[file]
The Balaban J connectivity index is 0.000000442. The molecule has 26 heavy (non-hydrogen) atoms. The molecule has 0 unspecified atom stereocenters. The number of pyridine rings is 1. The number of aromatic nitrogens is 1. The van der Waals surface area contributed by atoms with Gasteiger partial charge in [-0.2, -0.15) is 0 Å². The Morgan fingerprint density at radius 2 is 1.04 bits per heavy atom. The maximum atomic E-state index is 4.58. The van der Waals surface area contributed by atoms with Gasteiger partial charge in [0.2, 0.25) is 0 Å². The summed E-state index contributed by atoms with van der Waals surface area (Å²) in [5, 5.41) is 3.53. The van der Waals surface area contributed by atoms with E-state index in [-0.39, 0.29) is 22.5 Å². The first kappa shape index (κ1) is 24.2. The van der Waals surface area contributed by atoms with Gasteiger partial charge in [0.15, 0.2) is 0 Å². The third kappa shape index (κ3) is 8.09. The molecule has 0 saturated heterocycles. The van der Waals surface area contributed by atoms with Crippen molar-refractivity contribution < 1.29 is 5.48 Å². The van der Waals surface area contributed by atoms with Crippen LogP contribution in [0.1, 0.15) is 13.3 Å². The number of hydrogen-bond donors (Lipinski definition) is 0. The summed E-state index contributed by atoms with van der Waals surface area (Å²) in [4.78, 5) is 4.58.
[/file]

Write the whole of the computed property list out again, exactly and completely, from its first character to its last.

The Balaban J connectivity index is 0.000000442. The molecule has 26 heavy (non-hydrogen) atoms. The molecule has 0 unspecified atom stereocenters. The number of pyridine rings is 1. The number of aromatic nitrogens is 1. The van der Waals surface area contributed by atoms with Gasteiger partial charge in [-0.2, -0.15) is 0 Å². The Morgan fingerprint density at radius 2 is 1.04 bits per heavy atom. The maximum atomic E-state index is 4.58. The van der Waals surface area contributed by atoms with Gasteiger partial charge in [0.2, 0.25) is 0 Å². The summed E-state index contributed by atoms with van der Waals surface area (Å²) in [5, 5.41) is 3.53. The van der Waals surface area contributed by atoms with E-state index in [-0.39, 0.29) is 22.5 Å². The first kappa shape index (κ1) is 24.2. The van der Waals surface area contributed by atoms with Gasteiger partial charge in [0.15, 0.2) is 0 Å². The third kappa shape index (κ3) is 8.09. The molecule has 0 saturated heterocycles. The van der Waals surface area contributed by atoms with Crippen molar-refractivity contribution < 1.29 is 5.48 Å². The van der Waals surface area contributed by atoms with Crippen LogP contribution in [0.1, 0.15) is 13.3 Å². The number of hydrogen-bond donors (Lipinski definition) is 0. The summed E-state index contributed by atoms with van der Waals surface area (Å²) in [4.78, 5) is 4.58.